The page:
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July 5, 2016

Moderate Growth In The United States, Canada

  • The U.S. Department of Commerce announced last week that the nation’s economy expanded at a 1.1 percent annualized rate in the first quarter of 2016. While lower than the fourth quarter 2015  growth rate of 1.4 percent, the reading was higher than the 0.8 percent growth rate the department had previously estimated for the first quarter. The improved reading for the first quarter was due to a higher level of exports than had been previously estimated. The decline from the fourth quarter was due to lower personal consumption and a drop in nonresidential fixed investment.
  • In a reading that was in line with expectations, Statistics Canada announced last week that the Canadian economy expanded 0.1 percent from March to April. Led by increases in petroleum, coal, and chemical production, the manufacturing sector grew 0.4 percent.
  • Led by an improvement in production, new orders, and employment, the Markit purchasing managers’ index (PMI) for the United States rose to 51.1 in June from 50.7 in May. Markit noted, “Producers are struggling in the face of the strong dollar, the energy sector decline and presidential election jitters.” The Institute for Supply Management PMI, meanwhile, rose to 53.2 in June from 51.3 percent in May on news that new orders, production, and employment readings improved.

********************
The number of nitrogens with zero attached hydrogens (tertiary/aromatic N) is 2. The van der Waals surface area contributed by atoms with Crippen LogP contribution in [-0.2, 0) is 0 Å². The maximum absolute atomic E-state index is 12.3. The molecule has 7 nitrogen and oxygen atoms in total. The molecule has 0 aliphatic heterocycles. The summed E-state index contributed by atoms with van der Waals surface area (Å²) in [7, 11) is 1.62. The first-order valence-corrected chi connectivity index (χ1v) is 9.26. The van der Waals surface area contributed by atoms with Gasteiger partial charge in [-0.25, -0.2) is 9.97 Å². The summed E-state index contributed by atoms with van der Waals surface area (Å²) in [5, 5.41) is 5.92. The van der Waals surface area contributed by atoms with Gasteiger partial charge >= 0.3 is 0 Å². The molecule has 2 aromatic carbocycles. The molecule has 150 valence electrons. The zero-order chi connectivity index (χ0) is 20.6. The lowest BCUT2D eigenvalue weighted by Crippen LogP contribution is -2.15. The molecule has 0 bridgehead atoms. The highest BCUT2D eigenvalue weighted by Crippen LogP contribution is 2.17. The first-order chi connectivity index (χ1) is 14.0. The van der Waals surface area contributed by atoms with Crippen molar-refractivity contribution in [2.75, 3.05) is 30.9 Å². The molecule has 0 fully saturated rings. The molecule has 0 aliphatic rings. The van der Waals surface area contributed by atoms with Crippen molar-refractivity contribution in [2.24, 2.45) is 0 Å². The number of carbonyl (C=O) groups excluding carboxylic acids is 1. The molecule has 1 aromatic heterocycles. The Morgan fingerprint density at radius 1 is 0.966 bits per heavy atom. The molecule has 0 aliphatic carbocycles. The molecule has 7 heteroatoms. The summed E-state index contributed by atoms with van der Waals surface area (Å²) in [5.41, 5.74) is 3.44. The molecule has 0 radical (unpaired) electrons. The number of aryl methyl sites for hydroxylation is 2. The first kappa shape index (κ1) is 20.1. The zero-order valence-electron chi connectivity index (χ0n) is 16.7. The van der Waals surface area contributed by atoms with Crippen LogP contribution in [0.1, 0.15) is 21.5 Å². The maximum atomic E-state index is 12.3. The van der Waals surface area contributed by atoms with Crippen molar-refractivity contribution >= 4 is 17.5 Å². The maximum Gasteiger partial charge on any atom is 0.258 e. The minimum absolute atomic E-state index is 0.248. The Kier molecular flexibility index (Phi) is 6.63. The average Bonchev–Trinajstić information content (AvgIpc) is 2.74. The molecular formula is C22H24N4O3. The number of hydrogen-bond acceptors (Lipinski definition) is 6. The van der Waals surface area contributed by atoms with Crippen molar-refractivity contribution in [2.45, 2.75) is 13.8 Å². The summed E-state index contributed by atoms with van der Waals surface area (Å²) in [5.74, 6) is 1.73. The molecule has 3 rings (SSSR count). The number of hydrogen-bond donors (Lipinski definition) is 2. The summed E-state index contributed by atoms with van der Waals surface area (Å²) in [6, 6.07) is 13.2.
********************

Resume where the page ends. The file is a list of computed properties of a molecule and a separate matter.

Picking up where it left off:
• According to the U.S. Department of Labor (DOL), the number of individuals who filed for federal unemployment benefits rose to 268,000 for the week that ended June 25 from 258,000 the week before. The four-week moving average of first-time claims remained the same while the number of individuals who continued to receive benefits fell to 2.12 million for the week that ended June 18 from 2.14 million the week before. The four-week moving average of continuing claims also fell.
  • Regional manufacturing readings released last week continued to show a softening in the sector. Driven by a decline in shipments, new orders, and order backlogs, the Richmond Federal Reserve’s manufacturing index fell to -7 in June from -1 in May. The Dallas Federal Reserve said its index improved slightly to -18.3 in June from -20.8 in May, but production contracted in Texas for the second month in a row and the capacity utilization and shipments indexes remained negative for a second month as well.
  • In other economic news: U.S. construction spending fell 0.8 percent from April 2016 to May 2016, but was up 2.8 percent from May 2015; the Conference Board Consumer Confidence Index rose to 98.0 in June from 92.4 in May because consumers said they are feeling better about both the current and future prospects for the U.S. economy; and U.S. personal incomes increased 0.2 percent between April 2016 and May 2016.